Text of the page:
Publisher: Dark Horse Comics
Writer: Jeff Lemire
Artwork: Tonci Zonjic
Lettering: Steve Wands
Release Date: 15th January 2020
What would happen if, fresh from losing his parents, a young Bruce Wayne was taken under the wing of The Punisher and taught everything he needed to know about fighting crime? Well, while that is perhaps a bit of an oversimplification, it’s essentially what Skulldigger and Skeleton Boy, the latest addition to Jeff Lemire’s extensive Black Hammer world, is all about.
In the first issue we met a young boy (the “Bruce Wayne” in the above scenario), who witnessed his parents being gunned down in cold blood in front of him – right before their killer was summarily dispatched by the ultra-violent vigilante known as Skulldigger. Taken under the much-maligned anti-hero’s wing, this issue sees him undergoing the first steps in his training, while Spiral City Detective Amanda Reyes doubles down on her crusade to bring Skulldigger to justice.
The story is solid, and there are enough interesting plot points to keep the pages turning and to ensure that the reader will want to pick up the next issue once they’ve finished this one. For me though, it doesn’t have quite the same spark of character that has typified Lemire’s Black Hammer comics to this point. Don’t get me wrong, the characters themselves are interesting enough, but there’s no real connection with the reader as yet, and personally speaking, I’m more interested at this point in finding out a little more about grinning lunatic GrimJim than either of the two leads.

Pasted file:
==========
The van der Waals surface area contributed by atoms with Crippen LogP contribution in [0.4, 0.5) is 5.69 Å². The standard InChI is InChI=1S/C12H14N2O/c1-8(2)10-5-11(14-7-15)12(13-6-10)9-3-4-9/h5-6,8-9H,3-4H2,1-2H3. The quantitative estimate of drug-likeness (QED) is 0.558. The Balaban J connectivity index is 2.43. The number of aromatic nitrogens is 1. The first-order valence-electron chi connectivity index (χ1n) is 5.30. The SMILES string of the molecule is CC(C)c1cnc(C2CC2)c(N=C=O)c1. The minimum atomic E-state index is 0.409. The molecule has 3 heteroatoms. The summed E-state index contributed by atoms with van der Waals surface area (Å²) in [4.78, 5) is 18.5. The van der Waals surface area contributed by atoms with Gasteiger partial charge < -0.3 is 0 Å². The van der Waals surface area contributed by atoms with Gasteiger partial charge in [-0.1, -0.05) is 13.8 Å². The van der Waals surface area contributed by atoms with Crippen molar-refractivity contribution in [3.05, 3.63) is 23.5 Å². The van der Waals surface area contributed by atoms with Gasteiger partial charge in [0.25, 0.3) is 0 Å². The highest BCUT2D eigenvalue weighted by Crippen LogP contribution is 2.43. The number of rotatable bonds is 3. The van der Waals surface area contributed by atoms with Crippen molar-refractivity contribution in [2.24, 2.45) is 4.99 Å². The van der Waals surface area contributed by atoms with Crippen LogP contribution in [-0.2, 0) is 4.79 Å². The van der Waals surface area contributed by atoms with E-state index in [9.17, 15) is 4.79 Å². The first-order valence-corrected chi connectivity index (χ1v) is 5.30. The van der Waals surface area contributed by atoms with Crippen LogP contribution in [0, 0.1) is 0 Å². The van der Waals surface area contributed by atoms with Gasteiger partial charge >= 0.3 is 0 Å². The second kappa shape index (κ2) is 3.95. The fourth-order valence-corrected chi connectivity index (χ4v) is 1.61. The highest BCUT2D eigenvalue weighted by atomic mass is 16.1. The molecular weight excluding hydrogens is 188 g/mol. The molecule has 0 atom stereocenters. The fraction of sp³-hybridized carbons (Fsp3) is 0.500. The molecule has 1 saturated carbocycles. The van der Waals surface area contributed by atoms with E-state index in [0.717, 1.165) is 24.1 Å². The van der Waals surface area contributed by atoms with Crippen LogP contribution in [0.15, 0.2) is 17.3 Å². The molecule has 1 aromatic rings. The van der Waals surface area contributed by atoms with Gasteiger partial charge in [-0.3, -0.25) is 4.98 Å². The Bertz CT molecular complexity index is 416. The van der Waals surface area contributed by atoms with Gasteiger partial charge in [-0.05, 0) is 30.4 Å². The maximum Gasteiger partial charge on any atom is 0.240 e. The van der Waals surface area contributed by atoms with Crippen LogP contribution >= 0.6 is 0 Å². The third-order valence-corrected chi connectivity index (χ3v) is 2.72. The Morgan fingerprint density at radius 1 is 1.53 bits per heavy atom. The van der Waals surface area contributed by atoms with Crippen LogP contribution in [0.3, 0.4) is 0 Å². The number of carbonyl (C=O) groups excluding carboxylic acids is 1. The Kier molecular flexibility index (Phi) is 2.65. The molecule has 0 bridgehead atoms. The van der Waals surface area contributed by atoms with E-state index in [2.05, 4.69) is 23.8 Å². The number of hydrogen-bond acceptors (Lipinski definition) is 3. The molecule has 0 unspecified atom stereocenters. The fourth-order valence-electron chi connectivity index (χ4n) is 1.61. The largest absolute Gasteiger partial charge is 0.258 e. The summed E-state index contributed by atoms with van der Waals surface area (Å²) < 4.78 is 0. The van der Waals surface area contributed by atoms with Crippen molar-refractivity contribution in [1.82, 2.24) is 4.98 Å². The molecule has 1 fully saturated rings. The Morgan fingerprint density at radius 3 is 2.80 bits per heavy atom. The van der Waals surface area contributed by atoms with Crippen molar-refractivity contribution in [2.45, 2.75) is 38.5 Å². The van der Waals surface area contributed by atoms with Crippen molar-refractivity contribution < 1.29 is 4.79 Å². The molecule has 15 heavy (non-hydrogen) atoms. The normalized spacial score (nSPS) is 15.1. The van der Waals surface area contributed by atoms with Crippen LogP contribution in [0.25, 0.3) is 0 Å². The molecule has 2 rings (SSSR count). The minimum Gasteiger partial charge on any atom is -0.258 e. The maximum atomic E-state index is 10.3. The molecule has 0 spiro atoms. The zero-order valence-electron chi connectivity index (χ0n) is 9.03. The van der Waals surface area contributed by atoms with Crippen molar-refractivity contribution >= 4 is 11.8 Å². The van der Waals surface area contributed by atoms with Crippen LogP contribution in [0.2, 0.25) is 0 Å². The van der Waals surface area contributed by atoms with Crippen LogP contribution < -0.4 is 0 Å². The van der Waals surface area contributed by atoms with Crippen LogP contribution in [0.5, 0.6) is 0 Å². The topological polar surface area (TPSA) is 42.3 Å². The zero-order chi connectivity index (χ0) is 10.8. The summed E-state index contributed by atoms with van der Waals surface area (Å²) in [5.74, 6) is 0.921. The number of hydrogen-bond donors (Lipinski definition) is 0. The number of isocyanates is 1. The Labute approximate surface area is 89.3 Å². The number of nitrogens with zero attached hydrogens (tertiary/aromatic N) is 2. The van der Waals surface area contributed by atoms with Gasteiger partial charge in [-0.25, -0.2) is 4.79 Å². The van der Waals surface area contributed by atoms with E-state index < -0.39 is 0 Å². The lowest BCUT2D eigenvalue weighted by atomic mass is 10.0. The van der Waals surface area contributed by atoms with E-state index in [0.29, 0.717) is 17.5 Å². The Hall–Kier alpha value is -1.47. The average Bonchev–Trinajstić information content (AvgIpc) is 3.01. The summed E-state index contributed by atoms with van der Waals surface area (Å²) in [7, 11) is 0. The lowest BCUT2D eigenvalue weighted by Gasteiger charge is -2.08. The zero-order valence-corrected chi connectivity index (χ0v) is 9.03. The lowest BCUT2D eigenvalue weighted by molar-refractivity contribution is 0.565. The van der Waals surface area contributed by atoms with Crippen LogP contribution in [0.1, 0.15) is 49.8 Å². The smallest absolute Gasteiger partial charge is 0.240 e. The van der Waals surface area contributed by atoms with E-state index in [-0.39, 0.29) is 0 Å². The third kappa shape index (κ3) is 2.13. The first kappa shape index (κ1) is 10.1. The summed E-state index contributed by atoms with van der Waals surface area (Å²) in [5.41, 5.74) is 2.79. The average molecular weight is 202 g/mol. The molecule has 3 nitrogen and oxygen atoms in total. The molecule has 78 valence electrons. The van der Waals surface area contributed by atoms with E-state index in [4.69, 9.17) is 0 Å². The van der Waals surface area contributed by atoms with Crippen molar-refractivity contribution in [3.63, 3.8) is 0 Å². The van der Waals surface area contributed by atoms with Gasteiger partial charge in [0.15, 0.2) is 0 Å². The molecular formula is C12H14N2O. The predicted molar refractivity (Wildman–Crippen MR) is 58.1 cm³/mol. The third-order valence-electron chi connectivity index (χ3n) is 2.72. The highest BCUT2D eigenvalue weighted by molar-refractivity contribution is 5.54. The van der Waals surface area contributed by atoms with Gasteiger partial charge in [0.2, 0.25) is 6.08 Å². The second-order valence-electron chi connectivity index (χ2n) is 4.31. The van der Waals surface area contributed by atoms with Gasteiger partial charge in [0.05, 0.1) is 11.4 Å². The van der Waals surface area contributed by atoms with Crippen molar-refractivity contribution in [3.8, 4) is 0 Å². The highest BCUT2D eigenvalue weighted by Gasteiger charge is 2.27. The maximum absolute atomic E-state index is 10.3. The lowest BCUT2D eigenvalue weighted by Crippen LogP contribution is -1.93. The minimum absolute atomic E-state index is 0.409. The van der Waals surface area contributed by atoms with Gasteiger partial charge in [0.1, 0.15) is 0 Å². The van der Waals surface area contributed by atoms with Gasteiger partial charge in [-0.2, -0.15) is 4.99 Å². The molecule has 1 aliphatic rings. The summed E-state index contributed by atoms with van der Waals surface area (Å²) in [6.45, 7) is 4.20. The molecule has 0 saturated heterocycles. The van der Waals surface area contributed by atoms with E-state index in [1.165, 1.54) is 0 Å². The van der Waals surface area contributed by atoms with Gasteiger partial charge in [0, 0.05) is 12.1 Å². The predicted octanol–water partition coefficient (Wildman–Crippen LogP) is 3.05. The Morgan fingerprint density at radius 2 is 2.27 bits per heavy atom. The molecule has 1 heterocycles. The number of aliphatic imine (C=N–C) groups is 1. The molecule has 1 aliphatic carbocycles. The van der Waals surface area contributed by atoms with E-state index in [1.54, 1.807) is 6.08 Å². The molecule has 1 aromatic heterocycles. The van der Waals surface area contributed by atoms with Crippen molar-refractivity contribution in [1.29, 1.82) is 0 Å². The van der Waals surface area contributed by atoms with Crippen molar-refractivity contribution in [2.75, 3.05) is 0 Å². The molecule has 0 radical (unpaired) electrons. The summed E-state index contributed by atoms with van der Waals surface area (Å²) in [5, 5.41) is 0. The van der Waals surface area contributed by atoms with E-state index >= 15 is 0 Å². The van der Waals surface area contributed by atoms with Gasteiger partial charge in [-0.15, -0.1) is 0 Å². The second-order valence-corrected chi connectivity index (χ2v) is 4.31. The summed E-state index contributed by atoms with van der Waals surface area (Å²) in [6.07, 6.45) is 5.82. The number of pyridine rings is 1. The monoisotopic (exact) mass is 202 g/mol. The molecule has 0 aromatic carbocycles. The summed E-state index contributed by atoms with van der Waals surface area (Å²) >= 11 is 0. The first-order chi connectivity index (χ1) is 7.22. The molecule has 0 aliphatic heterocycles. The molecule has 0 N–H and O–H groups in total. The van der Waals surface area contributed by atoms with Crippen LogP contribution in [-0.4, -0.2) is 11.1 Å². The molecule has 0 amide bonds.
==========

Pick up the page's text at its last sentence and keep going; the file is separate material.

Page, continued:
One thing this book definitely does have going for it in spades is the artwork of Tonci Zonjic, which packs the pages with an impressively stylized energy. The characters are well designed, and the whole thing has a pleasingly cinematic vibe to it while still staying true to its obvious comic book inspirations. The training montage with Skeleton Boy gradually improving is a real highlight.
A special nod should also be made to Zonjic’s colours, which add a real depth and emotion to the story as it progresses. More than that though, it’s the absence of colour that really helps to sell several key moments, with the appearance of several stark, black-and-white panels during the aforementioned montage having the same jarring impact as the brutal justice of Skulldigger in the first issue.
Ultimately then, while it’s clearly still ramping up its momentum, Skulldigger and Skeleton Boy is an exciting new addition to the Black Hammer universe. Zonjic and Lemire are telling an interesting story that once again plays with established comic book tropes in exciting ways, and once the story hits its full stride this has the potential to become something truly special.
[PREVIEW ARTWORK – CLICK TO ENLARGE]